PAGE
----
Singaporean delegate Chan Eng Thai said that it was essential for Baba Nyonyas from Penang, Malacca and Singapore especially, to always remain connected.

Fun day: Nyonyas enjoying a morning of dance and music during the special Nyonya Baba showcase at Little Penang Street Market

“We exchange ideas at each conference, and with each community having different peculiarities, we learn to appreciate each others’ special features,” Chan reasoned.

Overall, he found it a fun-filled occasion, which proved that contrary to some views that Peranakan culture were museum pieces, it is indeed alive, kicking and well.

He also expressed a desire to visit Penang more often, not only for conventions, but for leisurely purposes as well.

For Harry Teo from Melbourne, Australia, the convention marked the first time he visited Penang after four decades.

According to him, the Nyonya Baba culture is slowly coming around in Australia, with the three-year-old Peranakan Association of Australia (Melbourne Chapter) now established on a firm footing.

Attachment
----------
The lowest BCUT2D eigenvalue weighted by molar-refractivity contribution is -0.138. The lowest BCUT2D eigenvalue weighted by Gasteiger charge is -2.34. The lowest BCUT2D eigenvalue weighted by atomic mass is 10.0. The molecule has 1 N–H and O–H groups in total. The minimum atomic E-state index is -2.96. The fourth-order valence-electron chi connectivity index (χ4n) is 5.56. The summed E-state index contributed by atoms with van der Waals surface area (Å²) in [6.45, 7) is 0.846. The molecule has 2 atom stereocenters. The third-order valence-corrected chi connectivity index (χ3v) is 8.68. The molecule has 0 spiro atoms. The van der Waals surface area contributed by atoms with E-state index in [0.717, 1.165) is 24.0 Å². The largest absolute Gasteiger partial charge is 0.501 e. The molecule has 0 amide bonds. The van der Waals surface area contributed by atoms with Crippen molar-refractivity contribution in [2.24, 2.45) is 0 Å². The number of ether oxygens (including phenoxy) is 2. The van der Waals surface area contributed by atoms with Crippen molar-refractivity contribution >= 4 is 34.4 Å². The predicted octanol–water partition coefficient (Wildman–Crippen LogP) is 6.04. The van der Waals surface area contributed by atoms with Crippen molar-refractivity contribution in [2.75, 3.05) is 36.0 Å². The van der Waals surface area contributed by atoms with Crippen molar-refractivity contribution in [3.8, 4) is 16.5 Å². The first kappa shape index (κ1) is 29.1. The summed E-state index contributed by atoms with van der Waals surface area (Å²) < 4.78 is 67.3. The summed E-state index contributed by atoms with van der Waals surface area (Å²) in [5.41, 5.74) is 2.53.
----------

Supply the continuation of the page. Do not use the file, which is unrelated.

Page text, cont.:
The Sydney Chapter came around three months ago, with another in Perth to be set up soon, he added.

“We’ve been undertaking our own initiatives to try and keep our culture alive. We celebrate all the Chinese festivals, and use them as an excuse to get together,” said Teo.

After the showcase, the delegates went shopping for trinkets at the street market and adjourned for lunch at the E&O Hotel, before bidding farewell and returning to their respective countries later in the day.

The delegates will be meeting up again at the next convention in Malacca, scheduled for November next year.